Wilderness Medicine- Trip planning- Navigation


Have you ever started hiking into a new area and got to a fork in the trail, with no signs, and wondered “which way do I go from here?“.

Most of us have and that’s what I want to help you with today in our Planning section on navigation. I will admit, I’ve been obsessed with maps since I was in college. I also wanted to have a “map room” in my house, to display some of the maps I’ve collected over the years.. But many of the maps have been bought for use and not display. I learned early on in my outdoor career to always take a map with me and also learn how to read and use a map and compass.

Relying on sayings like “moss grows on the North side of a tree” is no substitute for a compass!

Before you hike (or paddle or off-road bike) into wilderness area, make sure you have a map and a compass.. Even if you are primarily using a GPS, always have a map as a backup. Batteries can die or your GPS can malfunction.

You can find maps of local areas at a local adventure outfitting store. You can also print maps off on your own printer. One of the best websites for backcountry trip planning and also print specific maps is hillmap.com. And you can find waterproof paper to print on the web. iGage seems to be a good brand and has up to 13×19 paper for large maps. Rite in the Rain paper looked good but they said you couldn’t use inkjet printers.

Here is what I carry with me:


Compasses: I have a variety that I have used over the years. I have settled on a Suunto MC-2G which has a site mirror and clinometer ( which I learned in my AIARE 1 class on avalanches is invaluable for reading slope angles for predicting slopes prone to sliding snow). It is has a “global” needle thanks to Suunto.. For more info from Suunto, click here..  BTW, the Compass in the pic above is the Suunto M-3 Global compass. Works on the same principle, but without a site mirror. The mirror attached to the lanyard is a signaling mirror..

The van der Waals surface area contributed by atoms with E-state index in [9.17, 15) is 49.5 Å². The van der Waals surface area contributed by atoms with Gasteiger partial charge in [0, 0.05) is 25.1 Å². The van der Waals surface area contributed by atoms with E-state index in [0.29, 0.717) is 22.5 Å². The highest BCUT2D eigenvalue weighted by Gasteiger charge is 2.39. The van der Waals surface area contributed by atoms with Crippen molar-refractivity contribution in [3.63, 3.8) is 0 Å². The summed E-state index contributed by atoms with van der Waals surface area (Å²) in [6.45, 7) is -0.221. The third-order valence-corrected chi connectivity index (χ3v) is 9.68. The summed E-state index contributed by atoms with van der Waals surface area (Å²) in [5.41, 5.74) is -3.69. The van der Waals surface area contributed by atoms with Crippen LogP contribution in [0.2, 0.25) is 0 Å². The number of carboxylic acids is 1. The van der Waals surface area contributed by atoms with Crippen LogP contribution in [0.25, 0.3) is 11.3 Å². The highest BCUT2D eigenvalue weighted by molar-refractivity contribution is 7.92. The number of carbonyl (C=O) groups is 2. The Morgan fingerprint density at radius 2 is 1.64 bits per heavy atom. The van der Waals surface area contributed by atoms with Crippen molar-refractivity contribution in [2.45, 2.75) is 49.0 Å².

GPS: my trusted GPS is a Garmin Oregon 400t which is 7 years old and still working well and has been all,over the US ( and into Canada) without a problem.)

PLB (Personal Locator Beacon): Since I hike alone for my photography often (I don’t want to hear it from you guys, I know it is not as safe as hiking with at least one other person, but that is the reality of what I do.. Any consolation , I do not dive alone!) my PLB is a DeLorme InReach Explorer. It can be used as a simple Electronic SOS device. It can also track points and even send simple texts and messages ( yes, and even update to Facebook) from anywhere in the world. This has become my communication with home when I am abroad device. I was even able to text Rebecca from Antartica and the Bering Strait. It pairs with my iPhone 6 to make it easier to compose text and even gives you a map.

Here are links for training from REI (yeah, they know have a store in Knoxville!)

REI map and compass.

REI GPS navigation..

Remember the Boy Scout motto: Be Prepared.BMC_20141204_1230504

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